Category Archives: stitching

Stitching off the Page (fancy edgings) class

last saturday (31st jan) I went along to Alex Falkiner‘s “Stitching off the Page (fancy edgings)” class in marrickville. it was a lovely afternoon learning new stitches and techniques for the edges of fabric. I really wanted to learn her “netting” stitch and just block out a few hours to spend stitching. great to speak to others too

some photos of the “in progress” parts of the stitches for future reference. I felt I was having a bad day stitching – extra slow and making lots of mistakes (which given my state that week after the recent surgery/recovery wasn’t too surprising), but I’ll try these again when feeling better.

the netting stitch is like blanket stitch but you stitch into the air / where the loops join instead of into the fabric

finding a line

I sat down again to my stitch noodling frame today to relax and play and tried some thinner cotton. this time double stranded sewing thread. tried some button hole stitch — still my favourite ever since discovering Junko Oki’s work — especially her circles, last year. the first row is a row of straight edged button hole stitch. for the second row, I noticed the thread was settling into the fabric in a more organic way, not wanting to stick to the straight line. so I let it go, and it made this really nice organic, jagged line which I really like. it’s a bit closer to an open (loose) cretan stitch, but also looks more like a heartbeat, or simple audio waveform. sometimes it’s worth letting go of your plans to find the better line.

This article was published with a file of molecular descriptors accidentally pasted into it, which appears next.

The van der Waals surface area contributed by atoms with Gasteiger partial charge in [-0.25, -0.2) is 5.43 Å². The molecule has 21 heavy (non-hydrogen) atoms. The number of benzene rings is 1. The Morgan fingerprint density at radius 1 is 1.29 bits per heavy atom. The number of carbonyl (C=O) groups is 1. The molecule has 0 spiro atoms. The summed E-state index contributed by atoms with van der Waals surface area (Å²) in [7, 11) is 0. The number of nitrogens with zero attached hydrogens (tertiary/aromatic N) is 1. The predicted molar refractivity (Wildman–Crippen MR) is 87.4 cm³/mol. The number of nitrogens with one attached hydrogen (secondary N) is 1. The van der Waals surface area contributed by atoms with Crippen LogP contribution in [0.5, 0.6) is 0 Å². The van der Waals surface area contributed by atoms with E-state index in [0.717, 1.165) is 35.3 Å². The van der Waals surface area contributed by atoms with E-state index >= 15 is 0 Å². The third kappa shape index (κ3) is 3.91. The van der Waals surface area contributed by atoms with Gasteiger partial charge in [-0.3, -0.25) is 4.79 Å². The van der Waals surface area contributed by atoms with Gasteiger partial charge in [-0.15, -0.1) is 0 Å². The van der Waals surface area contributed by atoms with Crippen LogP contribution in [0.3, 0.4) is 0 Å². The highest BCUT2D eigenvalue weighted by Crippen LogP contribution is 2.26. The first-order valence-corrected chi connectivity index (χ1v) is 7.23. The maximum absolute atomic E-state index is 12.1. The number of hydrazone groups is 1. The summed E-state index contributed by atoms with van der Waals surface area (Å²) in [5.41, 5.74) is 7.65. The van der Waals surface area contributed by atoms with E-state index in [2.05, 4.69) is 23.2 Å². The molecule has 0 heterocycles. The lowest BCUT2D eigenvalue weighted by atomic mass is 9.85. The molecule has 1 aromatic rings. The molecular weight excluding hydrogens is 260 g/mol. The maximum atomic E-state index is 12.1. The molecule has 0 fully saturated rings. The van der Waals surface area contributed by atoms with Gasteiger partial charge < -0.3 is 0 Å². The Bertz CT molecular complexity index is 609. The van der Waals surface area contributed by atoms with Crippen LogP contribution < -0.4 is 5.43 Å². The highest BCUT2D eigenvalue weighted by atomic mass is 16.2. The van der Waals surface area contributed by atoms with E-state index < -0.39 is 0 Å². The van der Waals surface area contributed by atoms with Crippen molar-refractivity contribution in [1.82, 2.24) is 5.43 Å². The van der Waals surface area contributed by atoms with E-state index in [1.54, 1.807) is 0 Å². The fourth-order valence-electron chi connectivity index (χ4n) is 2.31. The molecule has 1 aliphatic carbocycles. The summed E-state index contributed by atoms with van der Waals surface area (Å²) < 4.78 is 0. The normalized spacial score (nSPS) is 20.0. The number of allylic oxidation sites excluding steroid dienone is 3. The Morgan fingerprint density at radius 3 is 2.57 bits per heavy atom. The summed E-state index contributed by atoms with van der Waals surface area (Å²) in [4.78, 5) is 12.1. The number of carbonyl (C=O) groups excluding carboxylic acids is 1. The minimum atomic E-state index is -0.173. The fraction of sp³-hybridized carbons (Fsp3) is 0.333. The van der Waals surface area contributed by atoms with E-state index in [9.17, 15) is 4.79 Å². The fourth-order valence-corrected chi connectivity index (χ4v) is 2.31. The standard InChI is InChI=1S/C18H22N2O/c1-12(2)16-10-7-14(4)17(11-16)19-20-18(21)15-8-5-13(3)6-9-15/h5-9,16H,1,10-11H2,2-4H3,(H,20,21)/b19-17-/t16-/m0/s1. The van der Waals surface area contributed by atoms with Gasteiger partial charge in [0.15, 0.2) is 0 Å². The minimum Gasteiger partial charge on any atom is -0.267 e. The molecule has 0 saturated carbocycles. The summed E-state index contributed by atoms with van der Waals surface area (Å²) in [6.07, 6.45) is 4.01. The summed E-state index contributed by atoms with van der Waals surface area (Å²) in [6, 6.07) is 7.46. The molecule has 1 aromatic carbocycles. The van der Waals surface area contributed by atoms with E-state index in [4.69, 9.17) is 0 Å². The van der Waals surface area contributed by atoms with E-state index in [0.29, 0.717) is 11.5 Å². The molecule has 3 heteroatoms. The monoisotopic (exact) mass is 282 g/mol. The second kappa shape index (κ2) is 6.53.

drawing with thread workshop

today I went to a workshop called “drawing with thread” at the Art Gallery of NSW where we played and tinkered with stitches and coloured threads. it was taught by Alex Falkiner and was lots of fun. Alex showed us how to use different stitches to recreate drawing marks, different lines and block colour techniques, and to ask ourselves “what would happen if …”, and to find the whimsy, playfulness and randomness in making. there were a mix of fluoro colours which I hadn’t used before, so it was fun to try. very relaxing. Alex also spoke of making things that don’t *have* to be functional. this is something I need to practice – previously I’ve don’t mostly functional craft making over the years

it was great to see fellow OCA textiles classmates Judy and Eva at the workshop too — Judy wrote a post about the day at https://fibresofbeing.wordpress.com/2014/11/21/t1e1p1-workshop-alex-falk…

lots of great discussions also, and names of other artists to check out – recommended by Alex plus others in the workshop.

stitches & tips:
– spring stitch (stem stitch) – transitions between shapes
– scribble on the fabric with your non-dominant hand in pencil then backstitch over it to draw the lines
– threading needles – bring the needle to the thread to make it easier
– button hole stitch for the loose netting
— —> | —> | —> | then back the other way | <— | <— | <—
– french knots – olives: if loose, then come back to the side with another colours and tack it down
– linen thread is loopy / rounded by nature so good for the curved netting shapes (gutermann linen thread)